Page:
Greasy Luck ran out. A series of events over a period of about thirty years would see the “nation of Nantucket,” as it was dubbed by Ralph Waldo Emerson, brought to its knees. In the 1830s the petroleum fields of Pennsylvania were producing kerosene, cheaper and more easily obtainable than the liquid gold the whalers pursued. A devastating fire—the Great Fire of 1846—roared through the night, leaving the town a smoldering ruin and hundreds homeless and destitute. The years-long whaling voyages were horrendously costly and the whaling grounds had been over-fished. A sandbar at the entrance to Nantucket’s magnificent harbor prevented the much larger and heavily loaded whaleships from approaching the wharves, and they had to be off-loaded outside the bar or carried over it in an ingenious floating drydock called the “camels.” The mainland ports of New Bedford and Salem had access to the burgeoning railroads. Gold was discovered in California and hundreds of Nantucket men went there to seek their fortunes in the earth as they had been sought in the sea. The Civil War would strike the final blow: almost 400 Nantucket men took up the Union cause, seventy-three of them losing their lives. Their families on Nantucket, with no economic infrastructure in place, would have hard times. The once bustling waterfront was filled with rotting hulks; there was no industry that could succeed or replace the whale fishery. Between 1840 and 1870 the population of Nantucket decreased from almost ten thousand to a little more than four thousand.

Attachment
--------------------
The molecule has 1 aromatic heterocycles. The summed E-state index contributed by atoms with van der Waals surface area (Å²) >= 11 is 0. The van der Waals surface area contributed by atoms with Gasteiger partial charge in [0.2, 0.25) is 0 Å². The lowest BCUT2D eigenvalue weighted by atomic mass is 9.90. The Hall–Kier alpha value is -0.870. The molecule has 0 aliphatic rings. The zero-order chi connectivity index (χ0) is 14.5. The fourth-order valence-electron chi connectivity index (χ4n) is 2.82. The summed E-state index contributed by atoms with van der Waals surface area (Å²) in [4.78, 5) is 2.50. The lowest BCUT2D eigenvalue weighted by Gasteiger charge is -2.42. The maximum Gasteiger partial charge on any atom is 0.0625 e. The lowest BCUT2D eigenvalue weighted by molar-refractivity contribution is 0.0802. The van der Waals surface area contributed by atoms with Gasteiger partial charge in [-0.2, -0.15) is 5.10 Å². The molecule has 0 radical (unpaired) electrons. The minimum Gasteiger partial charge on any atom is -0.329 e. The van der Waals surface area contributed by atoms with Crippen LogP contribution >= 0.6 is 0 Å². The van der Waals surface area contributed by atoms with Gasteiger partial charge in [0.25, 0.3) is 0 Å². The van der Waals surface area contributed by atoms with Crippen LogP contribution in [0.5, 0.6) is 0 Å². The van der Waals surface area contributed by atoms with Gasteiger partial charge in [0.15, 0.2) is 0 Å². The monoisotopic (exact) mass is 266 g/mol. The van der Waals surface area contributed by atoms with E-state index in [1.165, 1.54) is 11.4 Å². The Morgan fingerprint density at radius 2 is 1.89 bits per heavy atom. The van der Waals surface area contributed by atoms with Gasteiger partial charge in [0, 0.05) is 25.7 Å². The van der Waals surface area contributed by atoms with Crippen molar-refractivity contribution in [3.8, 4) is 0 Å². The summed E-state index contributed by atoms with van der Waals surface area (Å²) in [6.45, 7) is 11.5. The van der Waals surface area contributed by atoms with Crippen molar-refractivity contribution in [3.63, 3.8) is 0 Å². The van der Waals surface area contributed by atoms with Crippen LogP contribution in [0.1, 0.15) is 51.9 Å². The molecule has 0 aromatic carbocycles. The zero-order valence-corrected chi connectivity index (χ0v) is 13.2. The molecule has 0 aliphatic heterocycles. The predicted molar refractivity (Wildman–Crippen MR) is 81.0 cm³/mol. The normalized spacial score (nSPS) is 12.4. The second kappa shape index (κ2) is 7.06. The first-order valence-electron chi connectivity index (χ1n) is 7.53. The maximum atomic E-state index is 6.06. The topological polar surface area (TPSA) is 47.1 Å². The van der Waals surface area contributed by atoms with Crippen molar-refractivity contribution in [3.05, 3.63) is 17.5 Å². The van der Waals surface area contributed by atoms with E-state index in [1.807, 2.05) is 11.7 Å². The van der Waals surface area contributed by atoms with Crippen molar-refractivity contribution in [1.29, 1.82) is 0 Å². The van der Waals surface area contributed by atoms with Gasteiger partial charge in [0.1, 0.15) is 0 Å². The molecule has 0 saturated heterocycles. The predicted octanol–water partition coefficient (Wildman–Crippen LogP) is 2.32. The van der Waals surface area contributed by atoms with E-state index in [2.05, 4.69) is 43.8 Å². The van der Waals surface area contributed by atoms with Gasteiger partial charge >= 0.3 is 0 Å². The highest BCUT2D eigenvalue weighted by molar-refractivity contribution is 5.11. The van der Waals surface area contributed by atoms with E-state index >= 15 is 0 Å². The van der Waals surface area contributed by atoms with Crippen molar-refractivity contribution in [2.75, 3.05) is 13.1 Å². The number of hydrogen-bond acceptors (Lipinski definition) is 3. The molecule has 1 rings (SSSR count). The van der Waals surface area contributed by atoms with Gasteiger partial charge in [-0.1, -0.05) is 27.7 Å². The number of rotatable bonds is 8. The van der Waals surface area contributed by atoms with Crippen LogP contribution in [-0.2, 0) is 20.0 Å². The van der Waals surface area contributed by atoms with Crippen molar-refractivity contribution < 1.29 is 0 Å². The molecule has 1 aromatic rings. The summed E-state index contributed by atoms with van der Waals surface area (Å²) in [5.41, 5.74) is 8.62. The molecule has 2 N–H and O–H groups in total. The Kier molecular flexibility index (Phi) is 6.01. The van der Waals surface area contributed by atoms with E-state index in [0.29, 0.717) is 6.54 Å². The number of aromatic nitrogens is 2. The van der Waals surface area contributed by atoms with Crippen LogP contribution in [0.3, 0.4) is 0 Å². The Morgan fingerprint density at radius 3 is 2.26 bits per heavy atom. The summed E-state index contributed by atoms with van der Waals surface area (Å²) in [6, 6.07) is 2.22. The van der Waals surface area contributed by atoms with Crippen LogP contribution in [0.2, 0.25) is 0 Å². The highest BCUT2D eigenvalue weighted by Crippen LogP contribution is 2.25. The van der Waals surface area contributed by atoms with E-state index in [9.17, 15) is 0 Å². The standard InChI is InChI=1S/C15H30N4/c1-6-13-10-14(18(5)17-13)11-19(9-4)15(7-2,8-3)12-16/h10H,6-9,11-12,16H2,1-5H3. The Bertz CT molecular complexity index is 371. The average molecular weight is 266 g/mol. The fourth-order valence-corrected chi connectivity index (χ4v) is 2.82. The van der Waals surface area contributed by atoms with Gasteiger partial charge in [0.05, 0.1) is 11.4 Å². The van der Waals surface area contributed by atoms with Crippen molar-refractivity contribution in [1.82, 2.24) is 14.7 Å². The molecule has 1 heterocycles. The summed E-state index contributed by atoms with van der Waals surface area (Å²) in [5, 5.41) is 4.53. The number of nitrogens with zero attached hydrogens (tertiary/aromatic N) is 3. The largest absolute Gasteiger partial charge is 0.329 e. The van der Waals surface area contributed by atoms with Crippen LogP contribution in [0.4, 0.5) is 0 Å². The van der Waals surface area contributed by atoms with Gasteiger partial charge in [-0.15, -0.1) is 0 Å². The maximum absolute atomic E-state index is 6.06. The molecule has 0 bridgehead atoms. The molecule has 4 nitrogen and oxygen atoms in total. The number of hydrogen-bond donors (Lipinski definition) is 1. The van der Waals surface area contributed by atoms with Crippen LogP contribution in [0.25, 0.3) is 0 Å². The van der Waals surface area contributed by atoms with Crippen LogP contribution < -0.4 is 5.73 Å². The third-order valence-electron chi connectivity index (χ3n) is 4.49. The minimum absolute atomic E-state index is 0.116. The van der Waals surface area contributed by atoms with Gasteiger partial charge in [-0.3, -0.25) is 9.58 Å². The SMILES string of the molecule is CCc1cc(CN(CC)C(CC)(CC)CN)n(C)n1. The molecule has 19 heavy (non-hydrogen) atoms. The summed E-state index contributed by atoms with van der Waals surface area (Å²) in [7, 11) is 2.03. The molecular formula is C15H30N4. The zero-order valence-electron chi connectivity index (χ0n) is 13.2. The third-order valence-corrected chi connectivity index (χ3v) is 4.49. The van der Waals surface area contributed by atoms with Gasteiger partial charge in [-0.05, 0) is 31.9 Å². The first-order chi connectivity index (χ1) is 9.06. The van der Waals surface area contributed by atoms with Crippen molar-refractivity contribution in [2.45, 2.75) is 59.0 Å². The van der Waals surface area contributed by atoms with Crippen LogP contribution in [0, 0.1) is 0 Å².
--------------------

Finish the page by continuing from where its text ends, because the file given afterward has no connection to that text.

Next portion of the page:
The demise of whaling coincided almost exactly with the dwindling influence of the Society of Friends. Torn apart by decades of factionalism, the Quakers faded out of the picture, leaving as heritage the pristine little town — and, of course, two centuries of dynamic history.
Excerpt from “Nantucket in a Nutshell” by Elizabeth Oldham, Historic Nantucket, Winter 2000, Vol. 49. No. 1